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Skoda Kodiaq 1.5 Oil Consumption

  • 21-10-2021 8:24pm
    Registered Users Posts: 2,657 ✭✭✭ mr_edge_to_you

    Good evening folks!

    Just want to get your thoughts on something.

    We have Kodiaq 1.5 TSI, which was bought new in March 2020. At the start of 2021, prior to hitting the mileage/time service interval, the oil warning light came on at about 13000km. Seems the oil was quite low so we topped it up. So I rang the main dealer and said that I was concerned about this. I was told that its common for new modern cars to consume oil. I've been driving for 20 years, serviced my car regularly at 10000m and barre one occasion when I was driving an 11 yr old diesel with 200000m on the clock never saw an oil warning light. I was told that its common in new modern engines - I wasn't and still am not convinced. We got it serviced anyway and thought no more about it.

    Anyway, I had a call earlier this evening from my wife saying the oil light came on again on her way into work. There's 24000km on the clock - 11000km since the last service. In my mind, there's something amiss here. A brand new car, with 23000km, 1 main dealer service and the oil has come on twice. Am I right to be concerned?

    Would appreciate your thoughts. I want to nip this in the bud and cut out the bull** quickly.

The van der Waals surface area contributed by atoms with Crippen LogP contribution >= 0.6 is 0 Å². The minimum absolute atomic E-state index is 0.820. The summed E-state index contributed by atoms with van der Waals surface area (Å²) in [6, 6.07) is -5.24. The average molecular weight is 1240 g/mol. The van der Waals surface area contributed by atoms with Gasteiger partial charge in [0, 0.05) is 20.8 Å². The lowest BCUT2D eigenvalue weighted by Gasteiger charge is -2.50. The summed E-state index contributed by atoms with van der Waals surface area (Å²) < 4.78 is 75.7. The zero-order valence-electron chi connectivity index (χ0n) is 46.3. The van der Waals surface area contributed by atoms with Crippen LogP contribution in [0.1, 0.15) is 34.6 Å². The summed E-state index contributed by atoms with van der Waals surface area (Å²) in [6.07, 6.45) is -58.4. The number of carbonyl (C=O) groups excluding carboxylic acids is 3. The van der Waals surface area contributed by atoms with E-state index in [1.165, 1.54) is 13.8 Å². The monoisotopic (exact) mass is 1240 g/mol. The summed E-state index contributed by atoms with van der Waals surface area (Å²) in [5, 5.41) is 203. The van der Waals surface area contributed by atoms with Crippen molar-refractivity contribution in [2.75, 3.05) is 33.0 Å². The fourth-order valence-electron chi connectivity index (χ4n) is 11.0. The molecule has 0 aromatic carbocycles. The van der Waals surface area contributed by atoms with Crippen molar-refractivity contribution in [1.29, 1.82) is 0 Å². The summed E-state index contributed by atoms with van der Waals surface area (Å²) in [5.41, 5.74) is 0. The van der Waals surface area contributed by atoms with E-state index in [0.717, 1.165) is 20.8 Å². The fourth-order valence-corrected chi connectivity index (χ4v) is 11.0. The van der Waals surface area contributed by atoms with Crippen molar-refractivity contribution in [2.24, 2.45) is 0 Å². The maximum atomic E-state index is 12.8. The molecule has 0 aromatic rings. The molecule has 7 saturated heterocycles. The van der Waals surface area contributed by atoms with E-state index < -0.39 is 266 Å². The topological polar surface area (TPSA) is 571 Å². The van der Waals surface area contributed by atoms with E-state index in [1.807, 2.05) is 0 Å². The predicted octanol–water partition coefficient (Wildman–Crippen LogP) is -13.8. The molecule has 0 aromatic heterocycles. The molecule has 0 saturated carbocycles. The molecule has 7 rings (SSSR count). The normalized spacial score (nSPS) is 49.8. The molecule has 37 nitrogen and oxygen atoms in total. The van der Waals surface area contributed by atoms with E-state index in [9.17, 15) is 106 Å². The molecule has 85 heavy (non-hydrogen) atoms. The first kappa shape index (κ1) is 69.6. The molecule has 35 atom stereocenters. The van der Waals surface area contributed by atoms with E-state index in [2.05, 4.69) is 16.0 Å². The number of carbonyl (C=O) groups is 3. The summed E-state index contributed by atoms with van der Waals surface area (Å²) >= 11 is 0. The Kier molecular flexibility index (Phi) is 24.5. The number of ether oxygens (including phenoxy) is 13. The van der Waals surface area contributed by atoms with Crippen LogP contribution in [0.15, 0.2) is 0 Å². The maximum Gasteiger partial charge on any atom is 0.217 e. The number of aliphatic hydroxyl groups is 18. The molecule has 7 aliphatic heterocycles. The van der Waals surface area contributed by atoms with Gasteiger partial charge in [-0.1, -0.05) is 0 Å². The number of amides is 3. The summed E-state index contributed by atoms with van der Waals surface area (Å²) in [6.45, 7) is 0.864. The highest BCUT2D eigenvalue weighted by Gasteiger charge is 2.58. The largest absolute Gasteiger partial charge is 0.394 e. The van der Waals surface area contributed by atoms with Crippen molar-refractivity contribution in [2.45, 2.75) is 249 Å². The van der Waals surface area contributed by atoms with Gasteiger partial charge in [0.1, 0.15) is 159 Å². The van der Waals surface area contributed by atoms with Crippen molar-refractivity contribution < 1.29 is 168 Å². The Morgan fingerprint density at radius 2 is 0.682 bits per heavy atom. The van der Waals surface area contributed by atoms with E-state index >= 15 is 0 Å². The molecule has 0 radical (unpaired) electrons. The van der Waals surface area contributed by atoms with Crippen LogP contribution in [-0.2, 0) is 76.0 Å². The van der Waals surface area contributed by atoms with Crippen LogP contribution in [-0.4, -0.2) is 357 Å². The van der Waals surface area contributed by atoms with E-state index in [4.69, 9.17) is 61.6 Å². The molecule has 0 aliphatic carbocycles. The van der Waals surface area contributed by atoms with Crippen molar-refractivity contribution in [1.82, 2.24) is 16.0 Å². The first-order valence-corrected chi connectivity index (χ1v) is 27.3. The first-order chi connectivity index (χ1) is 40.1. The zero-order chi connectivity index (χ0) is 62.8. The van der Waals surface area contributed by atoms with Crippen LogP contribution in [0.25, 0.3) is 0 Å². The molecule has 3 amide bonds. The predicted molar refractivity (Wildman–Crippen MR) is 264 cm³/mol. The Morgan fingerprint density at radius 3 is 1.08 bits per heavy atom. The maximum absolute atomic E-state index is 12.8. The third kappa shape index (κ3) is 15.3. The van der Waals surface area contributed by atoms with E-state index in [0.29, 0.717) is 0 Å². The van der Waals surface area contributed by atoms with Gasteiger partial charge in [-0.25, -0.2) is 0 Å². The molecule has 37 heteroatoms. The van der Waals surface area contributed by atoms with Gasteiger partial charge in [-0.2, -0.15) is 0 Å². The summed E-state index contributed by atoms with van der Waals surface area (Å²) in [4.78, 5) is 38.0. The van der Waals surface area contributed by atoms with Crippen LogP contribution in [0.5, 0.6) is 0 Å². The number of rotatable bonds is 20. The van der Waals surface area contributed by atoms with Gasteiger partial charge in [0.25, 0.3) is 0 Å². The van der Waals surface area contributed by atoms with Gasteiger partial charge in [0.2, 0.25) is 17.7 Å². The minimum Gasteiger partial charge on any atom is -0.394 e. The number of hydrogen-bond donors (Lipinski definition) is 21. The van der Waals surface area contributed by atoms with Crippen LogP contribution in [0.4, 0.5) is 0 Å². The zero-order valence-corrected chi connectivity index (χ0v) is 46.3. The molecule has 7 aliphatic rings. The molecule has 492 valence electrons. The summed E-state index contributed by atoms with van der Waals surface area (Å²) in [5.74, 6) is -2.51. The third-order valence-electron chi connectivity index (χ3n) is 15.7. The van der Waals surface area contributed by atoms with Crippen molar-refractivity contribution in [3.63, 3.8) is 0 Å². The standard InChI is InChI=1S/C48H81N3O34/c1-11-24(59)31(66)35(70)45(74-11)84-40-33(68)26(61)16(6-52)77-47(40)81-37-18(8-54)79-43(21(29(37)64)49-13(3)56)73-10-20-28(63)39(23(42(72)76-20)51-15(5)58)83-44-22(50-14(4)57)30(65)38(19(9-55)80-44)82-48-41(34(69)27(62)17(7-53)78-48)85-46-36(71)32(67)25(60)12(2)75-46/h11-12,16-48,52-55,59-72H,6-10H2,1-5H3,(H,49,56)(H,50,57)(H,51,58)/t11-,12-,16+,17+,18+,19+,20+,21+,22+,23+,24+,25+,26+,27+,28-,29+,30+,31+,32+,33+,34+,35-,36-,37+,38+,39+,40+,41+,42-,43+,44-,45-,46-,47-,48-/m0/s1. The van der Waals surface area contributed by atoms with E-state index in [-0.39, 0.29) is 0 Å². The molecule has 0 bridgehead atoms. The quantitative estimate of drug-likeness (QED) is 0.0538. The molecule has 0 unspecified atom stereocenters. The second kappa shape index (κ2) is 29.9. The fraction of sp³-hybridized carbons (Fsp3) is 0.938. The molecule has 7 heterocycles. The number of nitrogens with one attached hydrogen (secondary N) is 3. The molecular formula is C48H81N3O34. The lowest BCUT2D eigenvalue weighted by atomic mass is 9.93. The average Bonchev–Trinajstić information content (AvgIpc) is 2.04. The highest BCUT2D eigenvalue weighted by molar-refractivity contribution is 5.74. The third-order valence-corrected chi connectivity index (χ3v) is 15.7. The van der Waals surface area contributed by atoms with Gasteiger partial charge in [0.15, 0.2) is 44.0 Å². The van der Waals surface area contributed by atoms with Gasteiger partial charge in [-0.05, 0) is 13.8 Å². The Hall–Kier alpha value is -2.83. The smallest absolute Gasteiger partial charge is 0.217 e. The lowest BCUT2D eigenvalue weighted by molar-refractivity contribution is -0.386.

This forum is still the gem in the Boards crown. Thanks and fair play to all the contributors!



  • Registered Users Posts: 4,070 ✭✭✭ Stallingrad

    We have two 1.4tsi in the family and both will use 1l between services, that's every year. I would not be concerned but no harm to keep 1l of the correct grade oil in the boot.

  • Registered Users Posts: 12,943 ✭✭✭✭ Toyotafanboi

    Most VAG TSI engines are partial to a drop of oil. The correct oil weight for the1.5 TSI is 0w20 which is a very light oil, so dependent on driving style it wouldn't be uncommon to need a top up between services, particularly if the car is doing a lot of short or stop/ start style journeys.

    To be fair, it's using approx a litre of oil every 12k kms which isn't really a huge issue. It's still advised to check your engine oil level at regular intervals between services. A lot of cars go service to service without needing a top up and without the owner so much as lifting the bonnet but that doesn't mean there's anything wrong with this car.

    For example, you are servicing based on time (12 months) as you are not covering more than 15k kms p/a. If you checked your oil level just once a year, say 6 months in and topped up by 500ml you would go service to service with no low oil level warning which does seem too unreasonable.

    If you were feeding the car multiples of litres between services or had other issues, poor running/ excessive smoke there may be more of an issue but it doesn't sound like that is the case. It sounds like you aren't checking your oil level enough.

  • Registered Users Posts: 2,657 ✭✭✭ mr_edge_to_you

    Thanks both!

  • Registered Users Posts: 1,749 ✭✭✭ Buddy Bubs

    My audi diesel and BMW petrol before it both use a bit of oil. Bmw probably more frequently.